Red Fortress: The Secret Heart of Russia’s History by Catherine Merridale - review by Donald Rayfield

Donald Rayfield

View from the Kremlin

Red Fortress: The Secret Heart of Russia’s History

By

Allen Lane/The Penguin Press 528pp £30 order from our bookshop
 

Mostly red, certainly a fortress with many secrets, and the heart (in a less than cordial sense of the word) of Russia, the Kremlin has a function, an architecture and a history unlike any place on earth. As with many important books, the reader will wonder why nothing like Catherine Merridale’s work (ignoring a sensational account or two, and tourists’ coffee-table volumes) has been written before. Secrecy is part of the reason: it affects even archaeologists trying to uncover the endless buried strata beneath today’s monstrous complex. There is a particular difficulty in writing about an establishment that has proved so protean and that has, in its 500-year history, undergone so many destructions and resurrections and fulfilled so many different functions, religious, political and symbolic.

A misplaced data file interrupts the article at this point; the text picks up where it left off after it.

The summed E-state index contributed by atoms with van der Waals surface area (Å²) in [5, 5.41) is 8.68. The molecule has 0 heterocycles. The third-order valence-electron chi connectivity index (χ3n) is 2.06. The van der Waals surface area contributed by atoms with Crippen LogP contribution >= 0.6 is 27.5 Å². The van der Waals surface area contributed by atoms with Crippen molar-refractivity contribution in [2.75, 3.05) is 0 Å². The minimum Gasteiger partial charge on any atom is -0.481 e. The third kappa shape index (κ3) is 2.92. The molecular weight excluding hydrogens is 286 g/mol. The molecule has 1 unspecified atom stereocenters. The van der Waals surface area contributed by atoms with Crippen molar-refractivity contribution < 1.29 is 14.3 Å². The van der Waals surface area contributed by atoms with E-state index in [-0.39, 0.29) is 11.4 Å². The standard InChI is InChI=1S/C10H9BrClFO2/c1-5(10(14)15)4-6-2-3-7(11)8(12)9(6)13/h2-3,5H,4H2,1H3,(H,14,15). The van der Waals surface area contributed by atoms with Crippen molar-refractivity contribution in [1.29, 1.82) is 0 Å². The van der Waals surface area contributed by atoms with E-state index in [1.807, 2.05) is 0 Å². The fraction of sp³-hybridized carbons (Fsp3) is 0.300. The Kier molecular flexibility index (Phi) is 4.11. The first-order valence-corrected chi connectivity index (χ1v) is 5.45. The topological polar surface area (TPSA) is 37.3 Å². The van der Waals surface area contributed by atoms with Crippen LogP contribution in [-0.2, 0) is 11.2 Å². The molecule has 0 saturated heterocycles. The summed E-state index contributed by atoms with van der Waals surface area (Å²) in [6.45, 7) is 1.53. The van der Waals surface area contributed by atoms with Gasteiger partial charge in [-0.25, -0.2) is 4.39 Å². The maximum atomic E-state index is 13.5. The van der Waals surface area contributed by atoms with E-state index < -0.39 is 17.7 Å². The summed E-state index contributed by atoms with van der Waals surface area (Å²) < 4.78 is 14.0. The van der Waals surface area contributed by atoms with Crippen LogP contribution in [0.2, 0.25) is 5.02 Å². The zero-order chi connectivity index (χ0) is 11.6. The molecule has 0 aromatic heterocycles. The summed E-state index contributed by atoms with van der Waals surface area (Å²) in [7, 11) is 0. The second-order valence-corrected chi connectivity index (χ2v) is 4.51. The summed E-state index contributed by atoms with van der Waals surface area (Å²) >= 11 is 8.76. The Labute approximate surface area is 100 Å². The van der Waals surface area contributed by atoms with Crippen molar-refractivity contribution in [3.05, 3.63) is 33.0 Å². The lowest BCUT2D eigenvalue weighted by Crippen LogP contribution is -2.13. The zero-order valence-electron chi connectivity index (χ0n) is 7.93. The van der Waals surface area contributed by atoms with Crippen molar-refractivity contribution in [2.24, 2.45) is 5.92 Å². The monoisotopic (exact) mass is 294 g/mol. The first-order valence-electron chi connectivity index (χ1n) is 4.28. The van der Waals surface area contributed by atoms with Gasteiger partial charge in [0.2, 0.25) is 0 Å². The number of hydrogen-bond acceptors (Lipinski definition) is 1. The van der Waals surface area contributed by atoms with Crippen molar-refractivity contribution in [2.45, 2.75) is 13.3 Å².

The Kremlin has always been best understood by outsiders. Russian poets had to come from as far away as St Petersburg in order to appreciate the full monstrosity of what to Muscovites feels like part of the scenery. Osip Mandelstam reacted typically. On his first visit, he was fascinated by

Sign Up to our newsletter

Receive free articles, highlights from the archive, news, details of prizes, and much more.

Follow Literary Review on Twitter